Watching the latest installments of Must CEO TV--disgraced corporate execs carted off in handcuffs or robotically taking the 5th in front of congressional committees--I found myself thinking that instead of the usual talk-show pundits, it would be more useful to convene a round-table discussion on the subject featuring Dr. Phil, Dr. Jung and Dr. Freud. Call it "The Three Doctors." I'd love to hear what these legendary explorers of the human psyche would make of the likes of John Rigas, Dennis Kozlowski, Bernie Ebbers, Sam Waksal and those Three Horsemen of the Enron Apocalypse--Ken Lay, Jeff Skilling and Andy Fastow. What led these men to do the despicable things they did?
In "Without Conscience," renowned criminologist Robert Hare identified the key emotional traits of psychopaths: the inability to feel remorse, a grossly inflated view of oneself, a pronounced indifference to the suffering of others and a pattern of deceitful behavior.
Could there be any better example of a person with a grandiose--and sociopathic--sense of entitlement, of feeling that the rules that mere mortals live by don't apply to him, than Adelphia's Rigas? He thought nothing of "borrowing" $3.1 billion from his shareholders.
If you are looking for a poster boy for the inability to feel regret or shame, Tyco's Kozlowski is definitely your man. Tyco shareholders may be out $80 billion in market value, and he may be facing trial as a notorious tax cheat, but "Deal-a-Day Dennis" refused to let a few unfortunate details like these stop him from hosting a lavish Fourth of July holiday bash that featured cases of vintage wine and rides around Nantucket Harbor on his $25-million yacht.
And you'd be hard-pressed to find a man more willing to play fast and loose with the truth than that indefatigable social climber, Sam Waksal. He didn't just lie about big things, like the prospects of FDA approval for his company's cancer drug Erbitux. He lied even when there was nothing to gain, claiming he was 52 when he was 54 and that he was raised in Toledo, Ohio, when he grew up in Dayton. Either way, he's a middle-aged Middle American, so why the subterfuge?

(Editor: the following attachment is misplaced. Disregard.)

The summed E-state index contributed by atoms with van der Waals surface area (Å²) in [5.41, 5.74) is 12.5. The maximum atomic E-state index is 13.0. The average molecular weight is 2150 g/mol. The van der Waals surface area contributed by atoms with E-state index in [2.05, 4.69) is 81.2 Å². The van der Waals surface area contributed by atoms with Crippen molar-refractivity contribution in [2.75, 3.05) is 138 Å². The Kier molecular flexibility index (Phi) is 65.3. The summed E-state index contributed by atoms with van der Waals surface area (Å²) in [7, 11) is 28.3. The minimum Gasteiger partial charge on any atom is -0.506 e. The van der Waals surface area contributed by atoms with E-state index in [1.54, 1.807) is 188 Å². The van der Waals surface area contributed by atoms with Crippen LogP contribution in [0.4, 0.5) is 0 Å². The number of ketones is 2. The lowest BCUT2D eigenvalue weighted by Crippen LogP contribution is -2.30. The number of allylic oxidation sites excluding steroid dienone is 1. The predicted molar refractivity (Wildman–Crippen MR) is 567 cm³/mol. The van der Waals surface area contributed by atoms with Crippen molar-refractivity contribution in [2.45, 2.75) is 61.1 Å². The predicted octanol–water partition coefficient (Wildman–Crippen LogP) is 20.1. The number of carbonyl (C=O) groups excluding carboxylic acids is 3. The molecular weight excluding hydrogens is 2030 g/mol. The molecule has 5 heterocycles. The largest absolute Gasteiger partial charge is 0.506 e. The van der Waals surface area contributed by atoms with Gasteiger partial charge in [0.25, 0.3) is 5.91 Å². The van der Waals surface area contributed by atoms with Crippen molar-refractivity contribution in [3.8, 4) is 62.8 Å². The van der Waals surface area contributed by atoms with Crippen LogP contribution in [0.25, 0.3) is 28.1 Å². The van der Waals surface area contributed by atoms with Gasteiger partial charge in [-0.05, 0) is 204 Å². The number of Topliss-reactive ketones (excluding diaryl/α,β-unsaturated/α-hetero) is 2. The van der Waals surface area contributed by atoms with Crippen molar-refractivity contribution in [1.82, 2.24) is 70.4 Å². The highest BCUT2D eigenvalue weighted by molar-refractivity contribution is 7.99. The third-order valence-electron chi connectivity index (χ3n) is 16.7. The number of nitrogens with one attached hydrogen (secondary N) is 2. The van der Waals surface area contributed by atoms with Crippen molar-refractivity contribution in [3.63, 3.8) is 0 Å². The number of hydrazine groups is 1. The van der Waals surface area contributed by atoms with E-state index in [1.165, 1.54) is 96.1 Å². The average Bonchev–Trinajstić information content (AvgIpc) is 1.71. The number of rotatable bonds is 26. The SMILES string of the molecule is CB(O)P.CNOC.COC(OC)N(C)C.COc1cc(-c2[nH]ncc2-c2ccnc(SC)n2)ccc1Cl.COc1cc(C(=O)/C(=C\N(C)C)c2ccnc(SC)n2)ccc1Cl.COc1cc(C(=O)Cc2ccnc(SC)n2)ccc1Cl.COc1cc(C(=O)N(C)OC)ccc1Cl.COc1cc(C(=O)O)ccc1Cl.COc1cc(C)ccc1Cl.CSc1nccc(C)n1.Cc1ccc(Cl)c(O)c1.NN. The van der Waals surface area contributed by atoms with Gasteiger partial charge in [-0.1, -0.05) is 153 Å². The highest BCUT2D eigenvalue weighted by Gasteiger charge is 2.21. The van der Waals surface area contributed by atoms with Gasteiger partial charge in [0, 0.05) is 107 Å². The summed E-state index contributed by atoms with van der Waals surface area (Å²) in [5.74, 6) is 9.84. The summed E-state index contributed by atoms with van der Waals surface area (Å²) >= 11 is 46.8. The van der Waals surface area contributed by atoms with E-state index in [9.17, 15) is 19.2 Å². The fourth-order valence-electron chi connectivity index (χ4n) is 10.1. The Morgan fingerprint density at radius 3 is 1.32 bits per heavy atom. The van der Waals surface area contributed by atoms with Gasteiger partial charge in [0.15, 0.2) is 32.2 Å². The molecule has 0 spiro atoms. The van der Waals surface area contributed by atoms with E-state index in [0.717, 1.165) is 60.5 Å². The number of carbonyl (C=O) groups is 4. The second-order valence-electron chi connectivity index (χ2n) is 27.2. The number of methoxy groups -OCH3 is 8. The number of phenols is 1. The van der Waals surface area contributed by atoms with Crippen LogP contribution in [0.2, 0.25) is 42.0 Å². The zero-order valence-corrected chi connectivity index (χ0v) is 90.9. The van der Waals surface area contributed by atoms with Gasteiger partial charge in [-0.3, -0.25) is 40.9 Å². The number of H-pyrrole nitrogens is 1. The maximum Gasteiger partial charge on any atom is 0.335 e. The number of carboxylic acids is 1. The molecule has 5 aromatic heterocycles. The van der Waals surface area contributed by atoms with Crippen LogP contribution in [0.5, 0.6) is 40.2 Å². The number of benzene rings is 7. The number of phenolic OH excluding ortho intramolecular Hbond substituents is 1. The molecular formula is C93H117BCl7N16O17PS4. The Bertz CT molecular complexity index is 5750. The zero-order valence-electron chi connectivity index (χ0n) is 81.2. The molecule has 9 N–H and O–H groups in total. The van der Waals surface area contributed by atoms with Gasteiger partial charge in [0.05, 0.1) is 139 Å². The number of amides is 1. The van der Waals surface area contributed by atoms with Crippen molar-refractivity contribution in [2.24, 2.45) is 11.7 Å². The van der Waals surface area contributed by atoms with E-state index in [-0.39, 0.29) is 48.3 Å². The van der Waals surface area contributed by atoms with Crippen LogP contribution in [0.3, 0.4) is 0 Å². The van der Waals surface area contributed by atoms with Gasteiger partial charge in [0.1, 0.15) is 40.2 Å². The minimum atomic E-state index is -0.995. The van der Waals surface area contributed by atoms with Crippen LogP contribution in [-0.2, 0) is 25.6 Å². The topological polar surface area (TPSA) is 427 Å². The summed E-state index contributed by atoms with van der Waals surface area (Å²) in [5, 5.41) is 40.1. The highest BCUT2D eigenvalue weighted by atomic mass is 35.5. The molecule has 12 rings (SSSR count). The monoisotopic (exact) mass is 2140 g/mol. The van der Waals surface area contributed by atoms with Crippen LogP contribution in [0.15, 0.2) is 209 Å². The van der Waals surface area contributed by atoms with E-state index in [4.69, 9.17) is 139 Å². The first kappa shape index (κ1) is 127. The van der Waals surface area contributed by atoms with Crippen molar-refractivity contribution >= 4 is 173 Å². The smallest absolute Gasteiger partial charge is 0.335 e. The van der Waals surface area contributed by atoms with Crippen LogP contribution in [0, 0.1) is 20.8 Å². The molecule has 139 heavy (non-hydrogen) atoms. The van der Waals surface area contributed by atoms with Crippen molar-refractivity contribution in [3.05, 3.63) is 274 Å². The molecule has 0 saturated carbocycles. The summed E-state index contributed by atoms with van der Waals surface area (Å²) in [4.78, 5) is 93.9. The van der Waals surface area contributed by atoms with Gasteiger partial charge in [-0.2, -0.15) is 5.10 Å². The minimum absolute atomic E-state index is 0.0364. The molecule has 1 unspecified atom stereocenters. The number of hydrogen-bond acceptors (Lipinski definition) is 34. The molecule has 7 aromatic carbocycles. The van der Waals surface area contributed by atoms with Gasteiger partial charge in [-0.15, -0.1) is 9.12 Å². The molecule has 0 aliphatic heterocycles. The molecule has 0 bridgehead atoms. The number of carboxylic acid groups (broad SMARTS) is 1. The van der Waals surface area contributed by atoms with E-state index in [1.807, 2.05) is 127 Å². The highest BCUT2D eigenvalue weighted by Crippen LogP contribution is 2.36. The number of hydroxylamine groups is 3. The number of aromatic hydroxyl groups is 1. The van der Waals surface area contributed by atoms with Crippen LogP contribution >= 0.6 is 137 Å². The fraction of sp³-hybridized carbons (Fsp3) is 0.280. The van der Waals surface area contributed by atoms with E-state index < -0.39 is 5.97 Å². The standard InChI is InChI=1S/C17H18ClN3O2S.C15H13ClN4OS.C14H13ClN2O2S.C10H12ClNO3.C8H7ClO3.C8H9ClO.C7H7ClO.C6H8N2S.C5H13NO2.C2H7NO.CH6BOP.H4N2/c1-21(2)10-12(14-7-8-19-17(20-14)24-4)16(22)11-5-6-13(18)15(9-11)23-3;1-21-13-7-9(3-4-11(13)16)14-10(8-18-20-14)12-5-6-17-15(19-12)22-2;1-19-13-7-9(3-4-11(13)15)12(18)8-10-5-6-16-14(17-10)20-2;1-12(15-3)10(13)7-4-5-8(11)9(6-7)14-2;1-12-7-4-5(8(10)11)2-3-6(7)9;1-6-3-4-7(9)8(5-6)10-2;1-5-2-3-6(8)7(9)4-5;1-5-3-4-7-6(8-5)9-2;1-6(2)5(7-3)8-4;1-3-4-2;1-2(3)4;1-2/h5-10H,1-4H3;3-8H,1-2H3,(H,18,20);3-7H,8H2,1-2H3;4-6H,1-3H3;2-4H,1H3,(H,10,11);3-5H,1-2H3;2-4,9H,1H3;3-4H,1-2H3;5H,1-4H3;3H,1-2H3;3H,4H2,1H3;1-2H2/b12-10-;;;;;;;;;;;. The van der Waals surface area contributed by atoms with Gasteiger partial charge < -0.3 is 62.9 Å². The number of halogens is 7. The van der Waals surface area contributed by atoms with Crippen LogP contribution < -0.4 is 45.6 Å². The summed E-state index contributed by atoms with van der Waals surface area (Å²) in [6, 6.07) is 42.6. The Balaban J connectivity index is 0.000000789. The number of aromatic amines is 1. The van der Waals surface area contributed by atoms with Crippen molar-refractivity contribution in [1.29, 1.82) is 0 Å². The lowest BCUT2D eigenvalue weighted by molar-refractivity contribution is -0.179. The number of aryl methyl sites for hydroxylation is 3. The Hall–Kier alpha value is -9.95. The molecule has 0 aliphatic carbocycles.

But before we get too comfortable pointing our fingers, we need to admit that their antisocial behavior could not have flourished in a vacuum. We allowed it. Even celebrated it. Like the klepto-CEOs, our culture also suffered a severe empathy shortage during the irrationally exuberant '90s.
For instance, few seemed to care that, even at the height of the bull market, we still had more than 14 million children living below the poverty level. But who had time to notice, especially when another hot new IPO was about to turn some twentysomething computer geek into a dot-com billionaire?
And just as Jeff Skilling, who abandoned the sinking Enron ship, exhibits the psychopath's profound proclivity for denial--continuing to insist that he "made the right decisions"--so too did our culture. During the '90s, denial replaced baseball as the national pastime. We buried our heads in the sand, unwilling to question the integrity of the bulls rushing down Wall Street for fear it might jeopardize the 30% rate of return we had come to see as our birthright. And the buoyant pronouncements of our political leaders only served to hammer home the delusion that the party would go on forever.
"Never has the promise of prosperity been so vivid," said candidate George Bush in the days leading up to the 2000 election, while his opponent, Al Gore, blithely hailed "the greatest prosperity ever" and promised voters: "You ain't seen nothing yet." Just as our culture at large has celebrated shallowness, so too did the corporate culture. It started putting a premium on charismatic CEOs who looked good on the cover of Forbes and Business Week.
It turns out, of course, that far too many of these golden boys were good on the tube but tended to overlook mundane little things like where to list the assets on the balance sheet.
Reckless grandiosity? Grotesque delusion? Sheer madness? Paging Dr. Freud.